Steven A. Cook

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Syrians are fond of saying that their country is “the beating heart of the Arab world,” having played an outsize role in the history and politics of the region, from the Islamic golden age in the 7th century and the Arab Revolt during World War I to the Arab-Israeli wars. After 2 1/2 years of civil conflict, however, it is becoming more difficult to think of Syria as the spirit and soul of the region.

Among the catalogue of horrors that Bashar al-Assad and his supporters have perpetrated against their people, the use of chemical weapons in Ghouta on Aug. 21 is particularly egregious.…  Seguir leyendo »

In the past five years, Turkey has veered from what was once a promising path of liberal democracy — and the European Union can pull it back.

The recent massive street protests in Istanbul started as a backlash against the government’s plan to develop a beloved park into a shopping mall, but they also reflect popular frustration at the country’s authoritarian turn, made clear in the rise of crony capitalism, intimidation by government forces and the centralization of power in the ruling Justice and Development Party (AKP), led by Prime Minister Recep Tayyip Erdogan. It was just a decade ago that then-Foreign Minister Abdullah Gul told an audience at the Washington Institute for Near East Policy audience that the main reason his government was pursuing wide-ranging democratic reforms was the possibility of fully joining the European Union.…  Seguir leyendo »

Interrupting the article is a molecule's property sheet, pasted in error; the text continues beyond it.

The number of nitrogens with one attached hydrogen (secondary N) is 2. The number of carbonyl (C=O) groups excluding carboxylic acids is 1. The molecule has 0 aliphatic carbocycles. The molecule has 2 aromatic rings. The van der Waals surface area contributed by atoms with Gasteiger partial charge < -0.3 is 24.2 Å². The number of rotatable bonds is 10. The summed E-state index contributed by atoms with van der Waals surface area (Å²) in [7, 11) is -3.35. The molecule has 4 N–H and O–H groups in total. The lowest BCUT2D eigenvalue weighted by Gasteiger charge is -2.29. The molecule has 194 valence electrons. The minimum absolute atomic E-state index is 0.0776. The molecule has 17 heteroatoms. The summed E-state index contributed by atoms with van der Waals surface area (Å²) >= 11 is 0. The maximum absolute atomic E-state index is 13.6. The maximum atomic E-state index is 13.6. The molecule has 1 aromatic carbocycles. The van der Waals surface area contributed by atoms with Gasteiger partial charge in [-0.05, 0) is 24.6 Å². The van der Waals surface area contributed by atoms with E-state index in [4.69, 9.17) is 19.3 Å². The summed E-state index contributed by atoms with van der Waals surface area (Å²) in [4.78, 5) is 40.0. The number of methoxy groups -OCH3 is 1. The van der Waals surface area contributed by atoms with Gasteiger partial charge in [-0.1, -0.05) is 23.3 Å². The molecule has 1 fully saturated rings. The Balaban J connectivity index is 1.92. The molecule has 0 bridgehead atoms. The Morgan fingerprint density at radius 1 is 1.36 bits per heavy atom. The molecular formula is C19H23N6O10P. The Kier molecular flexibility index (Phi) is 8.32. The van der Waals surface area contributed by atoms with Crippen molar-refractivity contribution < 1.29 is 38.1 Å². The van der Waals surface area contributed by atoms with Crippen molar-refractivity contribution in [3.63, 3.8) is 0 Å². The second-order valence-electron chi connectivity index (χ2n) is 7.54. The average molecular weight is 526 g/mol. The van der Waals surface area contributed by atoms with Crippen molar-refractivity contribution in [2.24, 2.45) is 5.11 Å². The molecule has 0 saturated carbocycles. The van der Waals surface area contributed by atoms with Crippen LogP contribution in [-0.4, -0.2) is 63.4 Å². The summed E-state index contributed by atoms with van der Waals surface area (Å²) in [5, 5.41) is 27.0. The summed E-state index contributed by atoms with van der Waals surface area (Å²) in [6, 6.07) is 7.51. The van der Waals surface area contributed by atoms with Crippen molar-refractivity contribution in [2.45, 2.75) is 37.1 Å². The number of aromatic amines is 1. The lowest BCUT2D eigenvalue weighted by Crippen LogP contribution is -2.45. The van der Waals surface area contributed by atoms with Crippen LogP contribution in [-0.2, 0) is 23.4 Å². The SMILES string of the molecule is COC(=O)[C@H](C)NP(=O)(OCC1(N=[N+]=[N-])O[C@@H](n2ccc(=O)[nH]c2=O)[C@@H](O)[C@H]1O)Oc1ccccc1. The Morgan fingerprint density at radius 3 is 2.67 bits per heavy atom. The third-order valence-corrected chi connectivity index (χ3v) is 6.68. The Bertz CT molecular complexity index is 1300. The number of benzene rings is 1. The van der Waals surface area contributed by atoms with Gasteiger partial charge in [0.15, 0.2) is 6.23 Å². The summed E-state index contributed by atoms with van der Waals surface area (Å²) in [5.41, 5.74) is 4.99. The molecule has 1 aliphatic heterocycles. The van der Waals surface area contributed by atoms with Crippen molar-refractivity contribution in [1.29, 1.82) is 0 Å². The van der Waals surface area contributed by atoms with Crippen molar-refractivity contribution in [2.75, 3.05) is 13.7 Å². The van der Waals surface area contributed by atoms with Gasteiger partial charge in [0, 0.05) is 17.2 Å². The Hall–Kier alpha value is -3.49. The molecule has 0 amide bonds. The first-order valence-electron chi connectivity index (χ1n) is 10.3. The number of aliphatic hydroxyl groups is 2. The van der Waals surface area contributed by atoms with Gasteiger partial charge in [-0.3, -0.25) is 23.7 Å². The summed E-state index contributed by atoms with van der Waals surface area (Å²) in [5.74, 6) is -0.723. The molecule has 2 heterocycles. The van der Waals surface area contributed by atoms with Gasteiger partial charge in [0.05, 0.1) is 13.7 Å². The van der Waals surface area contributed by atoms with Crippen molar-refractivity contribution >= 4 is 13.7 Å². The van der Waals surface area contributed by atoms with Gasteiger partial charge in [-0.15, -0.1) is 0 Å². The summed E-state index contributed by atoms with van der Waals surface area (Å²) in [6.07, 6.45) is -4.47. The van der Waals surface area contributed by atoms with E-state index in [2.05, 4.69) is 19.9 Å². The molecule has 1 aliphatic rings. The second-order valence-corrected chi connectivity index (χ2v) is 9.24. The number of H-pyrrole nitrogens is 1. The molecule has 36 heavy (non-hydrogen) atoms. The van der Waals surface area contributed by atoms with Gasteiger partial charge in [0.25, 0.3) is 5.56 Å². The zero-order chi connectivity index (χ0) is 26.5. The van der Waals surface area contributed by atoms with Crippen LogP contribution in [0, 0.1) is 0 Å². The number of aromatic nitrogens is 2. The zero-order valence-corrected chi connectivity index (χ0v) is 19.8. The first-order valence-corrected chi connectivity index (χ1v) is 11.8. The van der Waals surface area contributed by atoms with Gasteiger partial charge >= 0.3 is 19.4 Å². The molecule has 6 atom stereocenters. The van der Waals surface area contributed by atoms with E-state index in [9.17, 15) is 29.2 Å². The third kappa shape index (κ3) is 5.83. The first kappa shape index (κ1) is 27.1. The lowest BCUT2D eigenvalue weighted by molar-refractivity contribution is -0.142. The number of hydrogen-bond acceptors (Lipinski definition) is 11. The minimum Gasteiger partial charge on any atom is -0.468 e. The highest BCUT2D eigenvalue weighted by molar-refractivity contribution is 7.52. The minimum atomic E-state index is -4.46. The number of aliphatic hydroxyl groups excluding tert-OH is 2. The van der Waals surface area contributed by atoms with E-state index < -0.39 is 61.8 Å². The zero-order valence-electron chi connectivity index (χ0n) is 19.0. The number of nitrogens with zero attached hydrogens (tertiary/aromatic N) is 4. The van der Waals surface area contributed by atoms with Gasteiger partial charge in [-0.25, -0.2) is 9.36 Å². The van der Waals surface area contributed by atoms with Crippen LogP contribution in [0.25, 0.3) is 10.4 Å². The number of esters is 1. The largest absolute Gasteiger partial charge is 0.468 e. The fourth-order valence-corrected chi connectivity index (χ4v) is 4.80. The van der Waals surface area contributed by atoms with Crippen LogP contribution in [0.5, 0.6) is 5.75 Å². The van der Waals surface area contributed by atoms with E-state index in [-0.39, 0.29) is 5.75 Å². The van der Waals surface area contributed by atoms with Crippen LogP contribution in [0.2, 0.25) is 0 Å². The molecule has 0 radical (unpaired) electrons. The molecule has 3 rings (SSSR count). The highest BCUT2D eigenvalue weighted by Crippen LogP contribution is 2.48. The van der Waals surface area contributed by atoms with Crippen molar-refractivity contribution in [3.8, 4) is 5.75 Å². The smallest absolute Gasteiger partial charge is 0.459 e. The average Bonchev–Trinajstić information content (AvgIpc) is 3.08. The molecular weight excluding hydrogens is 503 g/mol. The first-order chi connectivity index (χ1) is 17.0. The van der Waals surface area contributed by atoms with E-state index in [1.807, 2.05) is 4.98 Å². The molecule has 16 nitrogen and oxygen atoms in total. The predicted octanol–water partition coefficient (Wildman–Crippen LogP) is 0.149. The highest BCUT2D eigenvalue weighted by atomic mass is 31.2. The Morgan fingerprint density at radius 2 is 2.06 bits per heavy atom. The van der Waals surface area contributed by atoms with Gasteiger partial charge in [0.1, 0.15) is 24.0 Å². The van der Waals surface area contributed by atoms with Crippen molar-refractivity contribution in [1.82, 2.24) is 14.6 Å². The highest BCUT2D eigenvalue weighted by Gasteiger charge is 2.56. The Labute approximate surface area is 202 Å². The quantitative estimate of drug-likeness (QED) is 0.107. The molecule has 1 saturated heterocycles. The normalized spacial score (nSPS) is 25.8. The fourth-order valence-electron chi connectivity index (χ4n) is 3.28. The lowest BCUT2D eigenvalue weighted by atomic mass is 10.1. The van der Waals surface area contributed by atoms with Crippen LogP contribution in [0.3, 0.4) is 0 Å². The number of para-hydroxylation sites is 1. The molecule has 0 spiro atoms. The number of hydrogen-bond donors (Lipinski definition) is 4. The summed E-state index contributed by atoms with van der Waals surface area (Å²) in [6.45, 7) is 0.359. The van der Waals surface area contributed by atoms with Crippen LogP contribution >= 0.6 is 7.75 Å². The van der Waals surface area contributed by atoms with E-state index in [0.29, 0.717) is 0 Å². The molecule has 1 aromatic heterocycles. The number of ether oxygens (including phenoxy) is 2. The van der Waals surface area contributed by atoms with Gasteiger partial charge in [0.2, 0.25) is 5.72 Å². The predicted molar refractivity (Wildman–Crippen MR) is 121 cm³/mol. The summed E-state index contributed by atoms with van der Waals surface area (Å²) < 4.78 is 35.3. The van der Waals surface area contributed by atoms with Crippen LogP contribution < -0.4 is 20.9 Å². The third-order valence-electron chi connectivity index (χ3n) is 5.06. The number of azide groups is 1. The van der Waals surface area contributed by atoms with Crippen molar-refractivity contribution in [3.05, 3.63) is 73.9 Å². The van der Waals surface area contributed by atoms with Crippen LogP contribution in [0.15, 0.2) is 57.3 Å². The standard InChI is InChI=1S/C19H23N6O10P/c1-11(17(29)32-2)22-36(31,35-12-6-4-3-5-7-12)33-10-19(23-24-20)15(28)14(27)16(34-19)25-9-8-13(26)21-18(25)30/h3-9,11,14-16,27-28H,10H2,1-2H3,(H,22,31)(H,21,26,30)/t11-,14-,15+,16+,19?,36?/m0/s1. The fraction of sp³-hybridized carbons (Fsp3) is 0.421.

Cairo is tense and polarized. Egypt’s military is groping for solutions to the many political and economic problems that have beset the country since the fall of the old government. Various political parties and groups are united in their opposition to military rule despite being divided among themselves. The Muslim Brotherhood, meanwhile, is trying to remain above the fray and out of the line of fire by making deals with the army. And despite the promise of parliamentary elections and the prospect of a new constitution, the situation remains highly unstable.

One could be forgiven for thinking this is a description of early 2012, but it is actually an account of early 1954, when Gamal Abdel Nasser and his military colleagues, known as the Free Officers, first consolidated their power in Egypt.…  Seguir leyendo »

Egyptians lined up this week to vote in the first Parliamentary elections since the fall of President Hosni Mubarak. The high turnout in a peaceful, orderly election contrasted sharply with the violence and chaos of the previous week, when hundreds of thousands returned to Tahrir Square after security forces killed at least 42 people and left 3,000 injured. But Washington should not be fooled by the peace that has returned to Egyptian streets. Even successful elections can not erase months of political mismanagement by the ruling Supreme Council of the Armed Forces (S.C.A.F.) or the bloodshed committed under its auspices.

The U.S.…  Seguir leyendo »